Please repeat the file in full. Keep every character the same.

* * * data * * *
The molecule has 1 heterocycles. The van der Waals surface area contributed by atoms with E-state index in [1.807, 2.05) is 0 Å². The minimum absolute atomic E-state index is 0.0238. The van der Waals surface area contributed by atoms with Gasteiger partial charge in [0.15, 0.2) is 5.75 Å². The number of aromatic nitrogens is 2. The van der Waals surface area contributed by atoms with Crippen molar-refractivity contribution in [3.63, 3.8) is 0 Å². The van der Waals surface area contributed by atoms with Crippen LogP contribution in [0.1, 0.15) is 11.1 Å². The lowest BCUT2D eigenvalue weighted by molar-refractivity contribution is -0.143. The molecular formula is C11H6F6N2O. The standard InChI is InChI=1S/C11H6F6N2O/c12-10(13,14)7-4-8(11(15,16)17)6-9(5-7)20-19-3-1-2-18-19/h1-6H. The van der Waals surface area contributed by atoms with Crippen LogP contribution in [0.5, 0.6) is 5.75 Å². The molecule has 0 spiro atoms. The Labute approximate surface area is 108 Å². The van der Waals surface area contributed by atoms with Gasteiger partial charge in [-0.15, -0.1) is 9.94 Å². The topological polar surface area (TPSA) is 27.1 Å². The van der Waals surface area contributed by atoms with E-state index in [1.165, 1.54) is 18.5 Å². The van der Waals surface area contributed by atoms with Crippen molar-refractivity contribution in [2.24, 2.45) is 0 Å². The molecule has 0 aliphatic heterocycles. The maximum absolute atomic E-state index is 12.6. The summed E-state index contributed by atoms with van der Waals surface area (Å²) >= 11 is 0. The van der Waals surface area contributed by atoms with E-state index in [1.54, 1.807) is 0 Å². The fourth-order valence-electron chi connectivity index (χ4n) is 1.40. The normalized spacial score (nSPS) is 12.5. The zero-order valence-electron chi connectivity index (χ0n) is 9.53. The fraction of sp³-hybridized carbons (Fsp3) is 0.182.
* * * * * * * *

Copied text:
The molecule has 1 heterocycles. The van der Waals surface area contributed by atoms with E-state index in [1.807, 2.05) is 0 Å². The minimum absolute atomic E-state index is 0.0238. The van der Waals surface area contributed by atoms with Gasteiger partial charge in [0.15, 0.2) is 5.75 Å². The number of aromatic nitrogens is 2. The van der Waals surface area contributed by atoms with Crippen molar-refractivity contribution in [3.63, 3.8) is 0 Å². The van der Waals surface area contributed by atoms with Crippen LogP contribution in [0.1, 0.15) is 11.1 Å². The lowest BCUT2D eigenvalue weighted by molar-refractivity contribution is -0.143. The molecular formula is C11H6F6N2O. The standard InChI is InChI=1S/C11H6F6N2O/c12-10(13,14)7-4-8(11(15,16)17)6-9(5-7)20-19-3-1-2-18-19/h1-6H. The van der Waals surface area contributed by atoms with Crippen LogP contribution in [0.5, 0.6) is 5.75 Å². The molecule has 0 spiro atoms. The Labute approximate surface area is 108 Å². The van der Waals surface area contributed by atoms with Gasteiger partial charge in [-0.15, -0.1) is 9.94 Å². The topological polar surface area (TPSA) is 27.1 Å². The van der Waals surface area contributed by atoms with E-state index in [1.165, 1.54) is 18.5 Å². The van der Waals surface area contributed by atoms with Crippen molar-refractivity contribution in [2.24, 2.45) is 0 Å². The molecule has 0 aliphatic heterocycles. The maximum absolute atomic E-state index is 12.6. The summed E-state index contributed by atoms with van der Waals surface area (Å²) >= 11 is 0. The van der Waals surface area contributed by atoms with E-state index in [1.54, 1.807) is 0 Å². The fourth-order valence-electron chi connectivity index (χ4n) is 1.40. The normalized spacial score (nSPS) is 12.5. The zero-order valence-electron chi connectivity index (χ0n) is 9.53. The fraction of sp³-hybridized carbons (Fsp3) is 0.182.